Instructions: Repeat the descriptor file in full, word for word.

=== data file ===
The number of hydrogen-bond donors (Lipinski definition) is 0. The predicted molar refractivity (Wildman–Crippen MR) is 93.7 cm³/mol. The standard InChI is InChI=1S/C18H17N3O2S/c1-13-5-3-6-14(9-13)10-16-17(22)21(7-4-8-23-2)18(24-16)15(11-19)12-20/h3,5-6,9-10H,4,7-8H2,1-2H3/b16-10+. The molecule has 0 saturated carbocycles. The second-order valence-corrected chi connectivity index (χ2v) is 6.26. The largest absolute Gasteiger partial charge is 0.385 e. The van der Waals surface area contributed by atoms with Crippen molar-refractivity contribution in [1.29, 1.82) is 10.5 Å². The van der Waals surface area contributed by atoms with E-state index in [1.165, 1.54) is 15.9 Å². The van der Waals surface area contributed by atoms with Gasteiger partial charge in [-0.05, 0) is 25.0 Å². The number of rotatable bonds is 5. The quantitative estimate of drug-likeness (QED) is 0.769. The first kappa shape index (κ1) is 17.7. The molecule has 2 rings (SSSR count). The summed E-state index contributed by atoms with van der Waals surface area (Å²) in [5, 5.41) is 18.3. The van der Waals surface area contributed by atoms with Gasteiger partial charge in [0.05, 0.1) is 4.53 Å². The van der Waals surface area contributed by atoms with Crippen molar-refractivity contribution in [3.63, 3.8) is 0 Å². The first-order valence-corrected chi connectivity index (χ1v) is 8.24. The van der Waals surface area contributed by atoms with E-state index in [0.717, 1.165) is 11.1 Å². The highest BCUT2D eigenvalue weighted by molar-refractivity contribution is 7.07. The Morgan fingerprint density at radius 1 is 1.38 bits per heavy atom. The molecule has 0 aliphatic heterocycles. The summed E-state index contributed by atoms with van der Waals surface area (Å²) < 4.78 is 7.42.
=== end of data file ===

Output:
The number of hydrogen-bond donors (Lipinski definition) is 0. The predicted molar refractivity (Wildman–Crippen MR) is 93.7 cm³/mol. The standard InChI is InChI=1S/C18H17N3O2S/c1-13-5-3-6-14(9-13)10-16-17(22)21(7-4-8-23-2)18(24-16)15(11-19)12-20/h3,5-6,9-10H,4,7-8H2,1-2H3/b16-10+. The molecule has 0 saturated carbocycles. The second-order valence-corrected chi connectivity index (χ2v) is 6.26. The largest absolute Gasteiger partial charge is 0.385 e. The van der Waals surface area contributed by atoms with Crippen molar-refractivity contribution in [1.29, 1.82) is 10.5 Å². The van der Waals surface area contributed by atoms with E-state index in [1.165, 1.54) is 15.9 Å². The van der Waals surface area contributed by atoms with Gasteiger partial charge in [-0.05, 0) is 25.0 Å². The number of rotatable bonds is 5. The quantitative estimate of drug-likeness (QED) is 0.769. The first kappa shape index (κ1) is 17.7. The molecule has 2 rings (SSSR count). The summed E-state index contributed by atoms with van der Waals surface area (Å²) in [5, 5.41) is 18.3. The van der Waals surface area contributed by atoms with Gasteiger partial charge in [0.05, 0.1) is 4.53 Å². The van der Waals surface area contributed by atoms with Crippen molar-refractivity contribution in [3.63, 3.8) is 0 Å². The first-order valence-corrected chi connectivity index (χ1v) is 8.24. The van der Waals surface area contributed by atoms with E-state index in [0.717, 1.165) is 11.1 Å². The highest BCUT2D eigenvalue weighted by molar-refractivity contribution is 7.07. The Morgan fingerprint density at radius 1 is 1.38 bits per heavy atom. The molecule has 0 aliphatic heterocycles. The summed E-state index contributed by atoms with van der Waals surface area (Å²) < 4.78 is 7.42.